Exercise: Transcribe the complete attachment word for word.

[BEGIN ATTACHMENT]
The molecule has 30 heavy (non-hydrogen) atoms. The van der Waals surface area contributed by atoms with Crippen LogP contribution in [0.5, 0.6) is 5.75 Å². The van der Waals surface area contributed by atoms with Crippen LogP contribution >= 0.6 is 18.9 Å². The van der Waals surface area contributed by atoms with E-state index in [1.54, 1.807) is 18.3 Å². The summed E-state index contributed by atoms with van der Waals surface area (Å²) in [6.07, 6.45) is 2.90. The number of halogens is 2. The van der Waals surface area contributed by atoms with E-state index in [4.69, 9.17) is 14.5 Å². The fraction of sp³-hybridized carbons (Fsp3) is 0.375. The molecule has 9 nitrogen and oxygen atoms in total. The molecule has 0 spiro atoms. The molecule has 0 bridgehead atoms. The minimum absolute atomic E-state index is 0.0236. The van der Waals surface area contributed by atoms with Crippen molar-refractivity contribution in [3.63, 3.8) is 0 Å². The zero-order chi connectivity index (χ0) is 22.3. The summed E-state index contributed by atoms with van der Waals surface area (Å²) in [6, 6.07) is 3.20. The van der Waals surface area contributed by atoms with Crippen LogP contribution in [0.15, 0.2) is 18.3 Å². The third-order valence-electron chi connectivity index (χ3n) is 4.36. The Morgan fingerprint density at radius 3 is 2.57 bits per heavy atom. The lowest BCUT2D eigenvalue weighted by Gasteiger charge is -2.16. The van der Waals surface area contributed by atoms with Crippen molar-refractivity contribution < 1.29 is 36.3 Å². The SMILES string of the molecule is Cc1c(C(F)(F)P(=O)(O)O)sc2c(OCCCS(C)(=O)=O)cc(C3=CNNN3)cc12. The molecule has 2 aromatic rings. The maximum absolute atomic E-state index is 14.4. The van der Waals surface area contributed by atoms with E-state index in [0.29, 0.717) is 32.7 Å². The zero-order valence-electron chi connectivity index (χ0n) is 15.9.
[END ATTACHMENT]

The molecule has 30 heavy (non-hydrogen) atoms. The van der Waals surface area contributed by atoms with Crippen LogP contribution in [0.5, 0.6) is 5.75 Å². The van der Waals surface area contributed by atoms with Crippen LogP contribution >= 0.6 is 18.9 Å². The van der Waals surface area contributed by atoms with E-state index in [1.54, 1.807) is 18.3 Å². The summed E-state index contributed by atoms with van der Waals surface area (Å²) in [6.07, 6.45) is 2.90. The number of halogens is 2. The van der Waals surface area contributed by atoms with E-state index in [4.69, 9.17) is 14.5 Å². The fraction of sp³-hybridized carbons (Fsp3) is 0.375. The molecule has 9 nitrogen and oxygen atoms in total. The molecule has 0 spiro atoms. The molecule has 0 bridgehead atoms. The minimum absolute atomic E-state index is 0.0236. The van der Waals surface area contributed by atoms with Crippen molar-refractivity contribution in [3.63, 3.8) is 0 Å². The zero-order chi connectivity index (χ0) is 22.3. The summed E-state index contributed by atoms with van der Waals surface area (Å²) in [6, 6.07) is 3.20. The van der Waals surface area contributed by atoms with Crippen LogP contribution in [0.15, 0.2) is 18.3 Å². The third-order valence-electron chi connectivity index (χ3n) is 4.36. The Morgan fingerprint density at radius 3 is 2.57 bits per heavy atom. The lowest BCUT2D eigenvalue weighted by Gasteiger charge is -2.16. The van der Waals surface area contributed by atoms with Crippen molar-refractivity contribution < 1.29 is 36.3 Å². The SMILES string of the molecule is Cc1c(C(F)(F)P(=O)(O)O)sc2c(OCCCS(C)(=O)=O)cc(C3=CNNN3)cc12. The molecule has 2 aromatic rings. The maximum absolute atomic E-state index is 14.4. The van der Waals surface area contributed by atoms with E-state index in [0.29, 0.717) is 32.7 Å². The zero-order valence-electron chi connectivity index (χ0n) is 15.9.